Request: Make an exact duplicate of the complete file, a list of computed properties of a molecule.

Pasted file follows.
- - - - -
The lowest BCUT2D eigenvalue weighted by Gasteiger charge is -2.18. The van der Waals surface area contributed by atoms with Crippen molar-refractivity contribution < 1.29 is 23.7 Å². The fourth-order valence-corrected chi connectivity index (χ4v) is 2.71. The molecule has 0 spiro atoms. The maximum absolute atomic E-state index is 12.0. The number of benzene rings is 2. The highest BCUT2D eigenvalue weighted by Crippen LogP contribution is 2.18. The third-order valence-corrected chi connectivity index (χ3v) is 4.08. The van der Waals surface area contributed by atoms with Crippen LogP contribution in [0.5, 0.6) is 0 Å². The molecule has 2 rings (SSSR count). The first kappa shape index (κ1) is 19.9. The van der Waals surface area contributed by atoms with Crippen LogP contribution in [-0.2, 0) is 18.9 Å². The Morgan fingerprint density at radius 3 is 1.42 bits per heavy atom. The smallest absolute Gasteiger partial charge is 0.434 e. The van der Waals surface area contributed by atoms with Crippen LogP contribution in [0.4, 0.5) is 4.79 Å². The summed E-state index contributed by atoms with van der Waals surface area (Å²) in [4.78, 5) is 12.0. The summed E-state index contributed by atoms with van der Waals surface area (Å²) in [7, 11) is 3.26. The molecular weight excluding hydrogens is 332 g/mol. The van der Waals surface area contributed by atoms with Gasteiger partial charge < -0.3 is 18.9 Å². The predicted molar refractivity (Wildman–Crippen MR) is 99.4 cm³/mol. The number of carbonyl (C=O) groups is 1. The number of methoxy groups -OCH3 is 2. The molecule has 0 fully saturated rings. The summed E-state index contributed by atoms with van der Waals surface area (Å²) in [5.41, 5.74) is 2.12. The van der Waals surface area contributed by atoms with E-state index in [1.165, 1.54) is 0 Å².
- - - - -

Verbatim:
The lowest BCUT2D eigenvalue weighted by Gasteiger charge is -2.18. The van der Waals surface area contributed by atoms with Crippen molar-refractivity contribution < 1.29 is 23.7 Å². The fourth-order valence-corrected chi connectivity index (χ4v) is 2.71. The molecule has 0 spiro atoms. The maximum absolute atomic E-state index is 12.0. The number of benzene rings is 2. The highest BCUT2D eigenvalue weighted by Crippen LogP contribution is 2.18. The third-order valence-corrected chi connectivity index (χ3v) is 4.08. The van der Waals surface area contributed by atoms with Crippen LogP contribution in [0.5, 0.6) is 0 Å². The molecule has 2 rings (SSSR count). The first kappa shape index (κ1) is 19.9. The van der Waals surface area contributed by atoms with Crippen LogP contribution in [-0.2, 0) is 18.9 Å². The Morgan fingerprint density at radius 3 is 1.42 bits per heavy atom. The smallest absolute Gasteiger partial charge is 0.434 e. The van der Waals surface area contributed by atoms with Crippen LogP contribution in [0.4, 0.5) is 4.79 Å². The summed E-state index contributed by atoms with van der Waals surface area (Å²) in [4.78, 5) is 12.0. The summed E-state index contributed by atoms with van der Waals surface area (Å²) in [7, 11) is 3.26. The molecular weight excluding hydrogens is 332 g/mol. The van der Waals surface area contributed by atoms with Gasteiger partial charge < -0.3 is 18.9 Å². The predicted molar refractivity (Wildman–Crippen MR) is 99.4 cm³/mol. The number of carbonyl (C=O) groups is 1. The number of methoxy groups -OCH3 is 2. The molecule has 0 fully saturated rings. The summed E-state index contributed by atoms with van der Waals surface area (Å²) in [5.41, 5.74) is 2.12. The van der Waals surface area contributed by atoms with E-state index in [1.165, 1.54) is 0 Å².